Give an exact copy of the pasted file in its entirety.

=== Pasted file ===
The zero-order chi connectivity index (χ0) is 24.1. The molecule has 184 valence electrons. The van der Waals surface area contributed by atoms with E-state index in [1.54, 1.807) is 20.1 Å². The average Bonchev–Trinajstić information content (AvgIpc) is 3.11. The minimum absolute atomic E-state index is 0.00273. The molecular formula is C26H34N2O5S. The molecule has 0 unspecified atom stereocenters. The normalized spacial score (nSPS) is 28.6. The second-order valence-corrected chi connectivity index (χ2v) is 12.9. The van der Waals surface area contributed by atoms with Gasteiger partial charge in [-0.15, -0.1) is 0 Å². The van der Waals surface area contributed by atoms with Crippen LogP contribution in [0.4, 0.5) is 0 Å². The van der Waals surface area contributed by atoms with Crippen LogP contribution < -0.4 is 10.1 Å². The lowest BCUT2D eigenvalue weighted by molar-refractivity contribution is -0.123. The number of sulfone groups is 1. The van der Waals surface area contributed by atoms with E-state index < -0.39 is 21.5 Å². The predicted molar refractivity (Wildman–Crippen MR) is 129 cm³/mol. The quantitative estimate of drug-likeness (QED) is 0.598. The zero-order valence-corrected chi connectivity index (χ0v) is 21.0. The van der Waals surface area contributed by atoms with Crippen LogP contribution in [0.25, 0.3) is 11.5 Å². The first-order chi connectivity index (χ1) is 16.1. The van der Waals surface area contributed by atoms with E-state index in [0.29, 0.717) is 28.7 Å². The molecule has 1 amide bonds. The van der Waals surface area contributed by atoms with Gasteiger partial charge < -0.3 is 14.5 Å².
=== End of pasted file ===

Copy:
The zero-order chi connectivity index (χ0) is 24.1. The molecule has 184 valence electrons. The van der Waals surface area contributed by atoms with E-state index in [1.54, 1.807) is 20.1 Å². The average Bonchev–Trinajstić information content (AvgIpc) is 3.11. The minimum absolute atomic E-state index is 0.00273. The molecular formula is C26H34N2O5S. The molecule has 0 unspecified atom stereocenters. The normalized spacial score (nSPS) is 28.6. The second-order valence-corrected chi connectivity index (χ2v) is 12.9. The van der Waals surface area contributed by atoms with Gasteiger partial charge in [-0.15, -0.1) is 0 Å². The van der Waals surface area contributed by atoms with Crippen LogP contribution in [0.4, 0.5) is 0 Å². The van der Waals surface area contributed by atoms with Crippen LogP contribution < -0.4 is 10.1 Å². The lowest BCUT2D eigenvalue weighted by molar-refractivity contribution is -0.123. The number of sulfone groups is 1. The van der Waals surface area contributed by atoms with E-state index < -0.39 is 21.5 Å². The predicted molar refractivity (Wildman–Crippen MR) is 129 cm³/mol. The quantitative estimate of drug-likeness (QED) is 0.598. The zero-order valence-corrected chi connectivity index (χ0v) is 21.0. The van der Waals surface area contributed by atoms with Crippen LogP contribution in [0.25, 0.3) is 11.5 Å². The first-order chi connectivity index (χ1) is 16.1. The van der Waals surface area contributed by atoms with E-state index in [0.29, 0.717) is 28.7 Å². The molecule has 1 amide bonds. The van der Waals surface area contributed by atoms with Gasteiger partial charge < -0.3 is 14.5 Å².